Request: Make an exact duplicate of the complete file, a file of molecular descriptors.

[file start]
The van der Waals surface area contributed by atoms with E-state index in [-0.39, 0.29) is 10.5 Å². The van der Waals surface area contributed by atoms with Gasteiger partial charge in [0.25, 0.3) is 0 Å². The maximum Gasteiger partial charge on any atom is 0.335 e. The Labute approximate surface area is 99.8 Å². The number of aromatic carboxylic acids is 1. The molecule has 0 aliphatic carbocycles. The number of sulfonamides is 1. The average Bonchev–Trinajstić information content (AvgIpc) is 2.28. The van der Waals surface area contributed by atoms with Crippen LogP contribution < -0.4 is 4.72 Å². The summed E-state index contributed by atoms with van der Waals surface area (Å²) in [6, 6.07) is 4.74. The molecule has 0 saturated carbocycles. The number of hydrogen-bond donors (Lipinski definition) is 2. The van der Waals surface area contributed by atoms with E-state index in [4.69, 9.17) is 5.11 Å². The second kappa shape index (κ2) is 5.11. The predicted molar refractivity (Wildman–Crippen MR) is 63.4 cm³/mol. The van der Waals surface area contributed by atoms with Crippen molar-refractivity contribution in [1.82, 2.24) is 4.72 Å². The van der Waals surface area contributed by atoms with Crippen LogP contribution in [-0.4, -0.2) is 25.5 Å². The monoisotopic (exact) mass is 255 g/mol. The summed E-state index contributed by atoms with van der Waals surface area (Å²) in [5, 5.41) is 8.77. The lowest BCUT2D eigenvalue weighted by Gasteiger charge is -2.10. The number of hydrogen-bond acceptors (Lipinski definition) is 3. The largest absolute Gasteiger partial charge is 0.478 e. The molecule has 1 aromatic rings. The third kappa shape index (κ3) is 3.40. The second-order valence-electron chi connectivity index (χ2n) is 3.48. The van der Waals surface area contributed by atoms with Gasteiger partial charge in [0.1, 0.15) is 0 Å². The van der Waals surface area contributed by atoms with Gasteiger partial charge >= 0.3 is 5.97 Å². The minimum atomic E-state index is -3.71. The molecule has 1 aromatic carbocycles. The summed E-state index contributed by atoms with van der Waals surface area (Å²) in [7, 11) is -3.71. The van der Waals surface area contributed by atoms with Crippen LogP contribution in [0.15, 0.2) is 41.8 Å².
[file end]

The van der Waals surface area contributed by atoms with E-state index in [-0.39, 0.29) is 10.5 Å². The van der Waals surface area contributed by atoms with Gasteiger partial charge in [0.25, 0.3) is 0 Å². The maximum Gasteiger partial charge on any atom is 0.335 e. The Labute approximate surface area is 99.8 Å². The number of aromatic carboxylic acids is 1. The molecule has 0 aliphatic carbocycles. The number of sulfonamides is 1. The average Bonchev–Trinajstić information content (AvgIpc) is 2.28. The van der Waals surface area contributed by atoms with Crippen LogP contribution < -0.4 is 4.72 Å². The summed E-state index contributed by atoms with van der Waals surface area (Å²) in [6, 6.07) is 4.74. The molecule has 0 saturated carbocycles. The number of hydrogen-bond donors (Lipinski definition) is 2. The van der Waals surface area contributed by atoms with E-state index in [4.69, 9.17) is 5.11 Å². The second kappa shape index (κ2) is 5.11. The predicted molar refractivity (Wildman–Crippen MR) is 63.4 cm³/mol. The van der Waals surface area contributed by atoms with Crippen molar-refractivity contribution in [1.82, 2.24) is 4.72 Å². The van der Waals surface area contributed by atoms with Crippen LogP contribution in [-0.4, -0.2) is 25.5 Å². The monoisotopic (exact) mass is 255 g/mol. The summed E-state index contributed by atoms with van der Waals surface area (Å²) in [5, 5.41) is 8.77. The lowest BCUT2D eigenvalue weighted by Gasteiger charge is -2.10. The number of hydrogen-bond acceptors (Lipinski definition) is 3. The largest absolute Gasteiger partial charge is 0.478 e. The molecule has 1 aromatic rings. The third kappa shape index (κ3) is 3.40. The second-order valence-electron chi connectivity index (χ2n) is 3.48. The van der Waals surface area contributed by atoms with Gasteiger partial charge in [0.1, 0.15) is 0 Å². The van der Waals surface area contributed by atoms with Gasteiger partial charge >= 0.3 is 5.97 Å². The minimum atomic E-state index is -3.71. The molecule has 1 aromatic carbocycles. The summed E-state index contributed by atoms with van der Waals surface area (Å²) in [7, 11) is -3.71. The van der Waals surface area contributed by atoms with Crippen LogP contribution in [0.15, 0.2) is 41.8 Å².